What role should scratching play as part of a live set? How often do you do it?
Enferno: Scratching isn’t necessary to be a good DJ. Remember, DJing and turntablism aren’t the same thing. Scratching goes along with turntablism, which is performing with turntables as instruments. DJing is the art of entertaining a crowd through song selection. During my DJ sets, I only scratch a little bit, depending on what type of venue I’m performing in. If the crowd is watching and wants to be entertained, then I’ll scratch more. It’s really important not to overdo it. When people want to dance, they usually don’t want to hear someone scratching all night.
Now, if I’m performing my Live Remix sets, then that’s a different story. Those are completely performance-based, where I play and sample keyboards and turntables to create music. Scratching during a Live Remix set is a must. After I get a feel for the crowd–and if they’re into it–I definitely show off a little.
Scratching was one of the pillars of the hip-hop movement. Some of the young guys coming up today have a sense that it’s an old-school technique. Does it work well with digital DJing?
Enferno: I think it works great in the digital DJ world, if the DJ is good at it and has the discipline and the experience to do it at the right time. Just about all the big scratch DJs that I used to look up to (and still do actually), like Craze and A-Trak, all use digital DJ systems.
What’s the best way to learn scratching? What do you recommend?
Enferno: The best way is to make friends with someone who knows how to scratch and have that person teach you. Most people don’t have this option. I recommend going on YouTube and searching for tutorials. There are tons of them there that I wish I had access to when I was learning. If you really want in-depth training, you can even sign up for DJ Q-Bert’s Skratch University.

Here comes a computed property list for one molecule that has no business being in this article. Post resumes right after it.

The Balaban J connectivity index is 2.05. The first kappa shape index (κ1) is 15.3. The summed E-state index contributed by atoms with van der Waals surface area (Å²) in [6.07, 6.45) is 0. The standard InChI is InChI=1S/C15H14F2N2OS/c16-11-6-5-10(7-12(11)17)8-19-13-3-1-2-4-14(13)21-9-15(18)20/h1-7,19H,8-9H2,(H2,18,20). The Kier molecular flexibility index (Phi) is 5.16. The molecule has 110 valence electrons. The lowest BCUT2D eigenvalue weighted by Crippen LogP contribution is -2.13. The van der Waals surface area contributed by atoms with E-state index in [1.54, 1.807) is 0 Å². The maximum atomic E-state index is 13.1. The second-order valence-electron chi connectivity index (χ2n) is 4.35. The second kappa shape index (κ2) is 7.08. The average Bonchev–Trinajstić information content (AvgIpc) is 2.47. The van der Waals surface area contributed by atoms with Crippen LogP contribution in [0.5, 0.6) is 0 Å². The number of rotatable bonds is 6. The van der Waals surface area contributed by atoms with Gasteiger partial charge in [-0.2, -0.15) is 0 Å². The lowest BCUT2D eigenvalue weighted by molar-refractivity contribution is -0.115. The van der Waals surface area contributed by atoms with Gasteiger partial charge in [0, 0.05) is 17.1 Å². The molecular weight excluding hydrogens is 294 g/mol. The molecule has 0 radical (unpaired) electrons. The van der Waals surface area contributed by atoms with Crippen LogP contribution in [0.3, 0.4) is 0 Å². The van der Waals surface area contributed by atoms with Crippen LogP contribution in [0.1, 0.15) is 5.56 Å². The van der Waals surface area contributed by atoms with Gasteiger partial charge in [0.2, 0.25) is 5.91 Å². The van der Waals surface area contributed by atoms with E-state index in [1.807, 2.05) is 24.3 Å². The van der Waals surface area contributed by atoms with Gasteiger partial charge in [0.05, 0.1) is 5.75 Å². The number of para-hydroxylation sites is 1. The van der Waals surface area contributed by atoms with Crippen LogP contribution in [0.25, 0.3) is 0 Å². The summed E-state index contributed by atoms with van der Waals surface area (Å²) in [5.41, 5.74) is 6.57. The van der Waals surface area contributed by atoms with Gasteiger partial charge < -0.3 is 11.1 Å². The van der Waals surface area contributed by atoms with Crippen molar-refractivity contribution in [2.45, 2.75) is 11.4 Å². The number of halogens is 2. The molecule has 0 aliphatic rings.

You never know who’s in the audience, right? We heard that Madonna’s music director discovered you by going to your gig.
Enferno: Yeah, Kevin Antunes saw me at a gig in his hometown, Orlando. I was performing an all-Live Remix set, and he tracked me down and called me the next day to talk about the tour and see whether I was interested in being considered. You can imagine my answer to that question.
What’s it like to work as a DJ on stage with a live band?
Enferno: It’s definitely a different experience than working the usual nightclub circuit. I play a part in a show to support the artist, as opposed to being the featured performer. The audiences were huge, and the shows were frequent. Traveling to so many different cities in a short period of time sometimes left me wondering what city I was in when I woke up in the morning. I loved being around so many talented people, and I think I grew as an artist and performer by being in such a group. I’ll never forget the first big show and being in front of 50,000 people.Next: Build The Perfect DJ Laptop